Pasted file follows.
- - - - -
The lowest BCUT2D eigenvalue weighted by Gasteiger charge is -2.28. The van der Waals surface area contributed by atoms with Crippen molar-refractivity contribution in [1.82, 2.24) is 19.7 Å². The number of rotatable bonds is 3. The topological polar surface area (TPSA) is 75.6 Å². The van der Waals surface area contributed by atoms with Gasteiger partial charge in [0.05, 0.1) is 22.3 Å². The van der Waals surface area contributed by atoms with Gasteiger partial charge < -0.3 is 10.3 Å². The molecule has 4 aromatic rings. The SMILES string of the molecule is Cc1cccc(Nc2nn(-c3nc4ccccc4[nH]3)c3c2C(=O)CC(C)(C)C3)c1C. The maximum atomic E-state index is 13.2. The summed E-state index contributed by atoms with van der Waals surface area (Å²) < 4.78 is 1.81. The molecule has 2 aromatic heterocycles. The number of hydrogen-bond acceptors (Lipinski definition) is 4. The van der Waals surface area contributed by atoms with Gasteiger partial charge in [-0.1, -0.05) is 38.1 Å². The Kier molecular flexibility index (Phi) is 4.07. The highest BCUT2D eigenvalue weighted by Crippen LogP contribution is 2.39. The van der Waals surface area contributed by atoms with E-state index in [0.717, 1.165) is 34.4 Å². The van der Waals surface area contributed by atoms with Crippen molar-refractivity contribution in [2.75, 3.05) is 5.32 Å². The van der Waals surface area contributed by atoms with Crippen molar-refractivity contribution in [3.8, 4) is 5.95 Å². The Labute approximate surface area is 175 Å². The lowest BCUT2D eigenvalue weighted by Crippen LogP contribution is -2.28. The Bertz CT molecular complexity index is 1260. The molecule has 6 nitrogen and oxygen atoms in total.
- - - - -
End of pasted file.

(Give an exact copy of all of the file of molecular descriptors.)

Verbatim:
The lowest BCUT2D eigenvalue weighted by Gasteiger charge is -2.28. The van der Waals surface area contributed by atoms with Crippen molar-refractivity contribution in [1.82, 2.24) is 19.7 Å². The number of rotatable bonds is 3. The topological polar surface area (TPSA) is 75.6 Å². The van der Waals surface area contributed by atoms with Gasteiger partial charge in [0.05, 0.1) is 22.3 Å². The van der Waals surface area contributed by atoms with Gasteiger partial charge < -0.3 is 10.3 Å². The molecule has 4 aromatic rings. The SMILES string of the molecule is Cc1cccc(Nc2nn(-c3nc4ccccc4[nH]3)c3c2C(=O)CC(C)(C)C3)c1C. The maximum atomic E-state index is 13.2. The summed E-state index contributed by atoms with van der Waals surface area (Å²) < 4.78 is 1.81. The molecule has 2 aromatic heterocycles. The number of hydrogen-bond acceptors (Lipinski definition) is 4. The van der Waals surface area contributed by atoms with Gasteiger partial charge in [-0.1, -0.05) is 38.1 Å². The Kier molecular flexibility index (Phi) is 4.07. The highest BCUT2D eigenvalue weighted by Crippen LogP contribution is 2.39. The van der Waals surface area contributed by atoms with E-state index in [0.717, 1.165) is 34.4 Å². The van der Waals surface area contributed by atoms with Crippen molar-refractivity contribution in [2.75, 3.05) is 5.32 Å². The van der Waals surface area contributed by atoms with Crippen molar-refractivity contribution in [3.8, 4) is 5.95 Å². The Labute approximate surface area is 175 Å². The lowest BCUT2D eigenvalue weighted by Crippen LogP contribution is -2.28. The Bertz CT molecular complexity index is 1260. The molecule has 6 nitrogen and oxygen atoms in total.